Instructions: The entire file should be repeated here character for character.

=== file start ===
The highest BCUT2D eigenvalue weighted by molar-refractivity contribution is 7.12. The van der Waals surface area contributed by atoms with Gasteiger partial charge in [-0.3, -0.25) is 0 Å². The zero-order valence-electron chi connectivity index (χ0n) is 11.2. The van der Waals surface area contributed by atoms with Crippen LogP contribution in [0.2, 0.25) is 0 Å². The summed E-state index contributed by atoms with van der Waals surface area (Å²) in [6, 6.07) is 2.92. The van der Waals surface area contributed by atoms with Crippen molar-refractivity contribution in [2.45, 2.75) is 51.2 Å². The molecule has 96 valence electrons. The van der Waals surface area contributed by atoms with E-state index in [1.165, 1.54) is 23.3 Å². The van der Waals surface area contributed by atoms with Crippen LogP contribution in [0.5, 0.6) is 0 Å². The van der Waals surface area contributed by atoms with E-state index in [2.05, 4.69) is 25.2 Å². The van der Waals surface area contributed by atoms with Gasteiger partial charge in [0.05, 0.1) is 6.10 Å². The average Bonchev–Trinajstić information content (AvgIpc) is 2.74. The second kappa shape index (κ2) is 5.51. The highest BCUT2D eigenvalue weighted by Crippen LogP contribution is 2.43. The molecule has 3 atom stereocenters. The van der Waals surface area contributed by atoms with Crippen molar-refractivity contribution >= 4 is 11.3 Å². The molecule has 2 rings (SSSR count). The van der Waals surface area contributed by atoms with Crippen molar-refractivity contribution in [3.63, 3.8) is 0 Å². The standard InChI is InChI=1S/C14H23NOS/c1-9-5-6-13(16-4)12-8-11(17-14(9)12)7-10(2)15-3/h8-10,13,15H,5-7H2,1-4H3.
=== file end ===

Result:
The highest BCUT2D eigenvalue weighted by molar-refractivity contribution is 7.12. The van der Waals surface area contributed by atoms with Gasteiger partial charge in [-0.3, -0.25) is 0 Å². The zero-order valence-electron chi connectivity index (χ0n) is 11.2. The van der Waals surface area contributed by atoms with Crippen LogP contribution in [0.2, 0.25) is 0 Å². The summed E-state index contributed by atoms with van der Waals surface area (Å²) in [6, 6.07) is 2.92. The van der Waals surface area contributed by atoms with Crippen molar-refractivity contribution in [2.45, 2.75) is 51.2 Å². The molecule has 96 valence electrons. The van der Waals surface area contributed by atoms with E-state index in [1.165, 1.54) is 23.3 Å². The van der Waals surface area contributed by atoms with Crippen LogP contribution in [0.5, 0.6) is 0 Å². The van der Waals surface area contributed by atoms with E-state index in [2.05, 4.69) is 25.2 Å². The van der Waals surface area contributed by atoms with Gasteiger partial charge in [0.05, 0.1) is 6.10 Å². The average Bonchev–Trinajstić information content (AvgIpc) is 2.74. The second kappa shape index (κ2) is 5.51. The highest BCUT2D eigenvalue weighted by Crippen LogP contribution is 2.43. The molecule has 3 atom stereocenters. The van der Waals surface area contributed by atoms with Crippen molar-refractivity contribution >= 4 is 11.3 Å². The molecule has 2 rings (SSSR count). The van der Waals surface area contributed by atoms with Crippen molar-refractivity contribution in [3.63, 3.8) is 0 Å². The standard InChI is InChI=1S/C14H23NOS/c1-9-5-6-13(16-4)12-8-11(17-14(9)12)7-10(2)15-3/h8-10,13,15H,5-7H2,1-4H3.